June 2013
Volume 54, Issue 15
Free
ARVO Annual Meeting Abstract  |   June 2013
Risk Factors for Contact Lens Related Microbial Keratitis in Singapore
Author Affiliations & Notes
  • Chris Lim
    School of Optometry and Vision Science, University of New South Wales, Sydney, NSW, Australia
  • Nicole Carnt
    School of Optometry and Vision Science, University of New South Wales, Sydney, NSW, Australia
    Moorfields Eye Hospital Trust, London, United Kingdom
  • Mohamed Farook
    Singapore National Eye Centre, Singapore, Singapore
  • Janice Lam
    Singapore National Eye Centre, Singapore, Singapore
  • Jodhbir Mehta
    Singapore National Eye Centre, Singapore, Singapore
  • Donald Tan
    Singapore National Eye Centre, Singapore, Singapore
  • Fiona Stapleton
    School of Optometry and Vision Science, University of New South Wales, Sydney, NSW, Australia
  • Footnotes
    Commercial Relationships Chris Lim, None; Nicole Carnt, Vistakon (C), Alcon (C); Mohamed Farook, None; Janice Lam, None; Jodhbir Mehta, None; Donald Tan, Network Medical Products (P), Carl Zeiss Meditec (F), Alcon Labs (F), Bausch & Lomb (F), Allergan (F), Santen (F); Fiona Stapleton, None
  • Footnotes
    Support None
Investigative Ophthalmology & Visual Science June 2013, Vol.54, 509. doi:https://doi.org/
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      Chris Lim, Nicole Carnt, Mohamed Farook, Janice Lam, Jodhbir Mehta, Donald Tan, Fiona Stapleton; Risk Factors for Contact Lens Related Microbial Keratitis in Singapore. Invest. Ophthalmol. Vis. Sci. 2013;54(15):509. doi: https://doi.org/.

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      © ARVO (1962-2015); The Authors (2016-present)

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Abstract
 
Purpose
 

Patterns of contact lens prescribing, wearer behavior and environmental microbiota vary across different cultures and climates, which may impact risks for microbial keratitis. This study investigates independent risk factors for microbial keratitis in contact lens wearers in Singapore.

 
Methods
 

Cases were contact lens wearers presenting to Singapore National Eye Centre with microbial keratitis between 2009-2010. Contact lens wearers attending for routine aftercare at a nearby University Clinic over the same time period were identified as controls. All wearers completed a previously validated questionnaire describing contact lens wear history, hygiene and compliance habits and demographics. Risk factors significant in univariate analysis (p<0.2) were evaluated using multiple binary logistic regression.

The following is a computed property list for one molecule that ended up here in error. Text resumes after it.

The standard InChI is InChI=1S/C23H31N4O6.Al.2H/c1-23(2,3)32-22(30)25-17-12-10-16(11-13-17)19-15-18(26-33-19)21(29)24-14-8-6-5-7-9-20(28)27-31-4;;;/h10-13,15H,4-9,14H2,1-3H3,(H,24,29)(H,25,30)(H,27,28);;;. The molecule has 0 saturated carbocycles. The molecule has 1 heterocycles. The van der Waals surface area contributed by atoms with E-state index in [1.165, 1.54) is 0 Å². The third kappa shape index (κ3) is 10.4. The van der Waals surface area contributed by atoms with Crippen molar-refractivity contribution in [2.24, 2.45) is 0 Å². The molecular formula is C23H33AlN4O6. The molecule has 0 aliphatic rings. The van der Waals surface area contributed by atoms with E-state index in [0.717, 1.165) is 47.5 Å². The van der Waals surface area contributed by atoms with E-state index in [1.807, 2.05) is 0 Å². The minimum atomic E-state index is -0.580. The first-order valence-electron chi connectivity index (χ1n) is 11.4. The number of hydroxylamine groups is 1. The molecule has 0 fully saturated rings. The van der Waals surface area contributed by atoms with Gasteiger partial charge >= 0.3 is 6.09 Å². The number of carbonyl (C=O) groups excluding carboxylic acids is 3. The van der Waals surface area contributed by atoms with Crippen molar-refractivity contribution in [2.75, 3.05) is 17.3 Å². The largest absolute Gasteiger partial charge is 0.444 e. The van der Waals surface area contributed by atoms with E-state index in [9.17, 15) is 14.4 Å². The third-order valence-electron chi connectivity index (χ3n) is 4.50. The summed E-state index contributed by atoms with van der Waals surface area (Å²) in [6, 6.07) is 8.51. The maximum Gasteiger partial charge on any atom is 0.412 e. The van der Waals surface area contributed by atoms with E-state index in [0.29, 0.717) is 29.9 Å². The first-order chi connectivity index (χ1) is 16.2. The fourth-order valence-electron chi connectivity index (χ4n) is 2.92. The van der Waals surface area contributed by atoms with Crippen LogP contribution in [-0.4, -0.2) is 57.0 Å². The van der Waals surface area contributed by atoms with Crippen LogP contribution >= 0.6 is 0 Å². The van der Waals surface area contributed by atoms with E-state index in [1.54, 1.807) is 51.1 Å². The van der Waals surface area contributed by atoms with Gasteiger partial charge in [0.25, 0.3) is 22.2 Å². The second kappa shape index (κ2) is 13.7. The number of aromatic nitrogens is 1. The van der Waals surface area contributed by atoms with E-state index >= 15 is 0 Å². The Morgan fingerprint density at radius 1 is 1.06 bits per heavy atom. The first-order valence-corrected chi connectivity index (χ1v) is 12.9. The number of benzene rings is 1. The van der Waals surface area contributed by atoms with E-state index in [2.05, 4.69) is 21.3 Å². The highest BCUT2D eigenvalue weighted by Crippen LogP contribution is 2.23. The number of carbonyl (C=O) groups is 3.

Results
 

Fifty eight cases of microbial keratitis and 152 contemporaneous controls were identified. When controlling for other variables, showering in lenses was associated with a 3x higher risk (95% CI 1.1-6.6). Washing and drying hands prior to handling was associated with an 8x lower risk (95% CI 1.3-47.6). Complete lens care solution (AMO, CA) had a higher risk compared to hydrogen peroxide and other multipurpose lens care solutions (OR 27.8 95% CI 2.5-333.3; OR 8.9, 95% CI 3.1-22.2, respectively). Chinese ethnicity had a 7x lower risk compared to other races (95% CI 2.3-18.7).

 
Conclusions
 

Consistent with previous findings, independent risk factors for contact lens related microbial keratitis included poor hand hygiene. Showering in lenses and type of lens care solution was also associated with increased risk in this population. A case control study of fungal keratitis in Singapore similarly found a lower risk for Chinese compared to Malays, similar to findings in this study. While this may be associated with socioeconomic factors, other behavioural and innate factors warrant further investigation.

 
Keywords: 477 contact lens  
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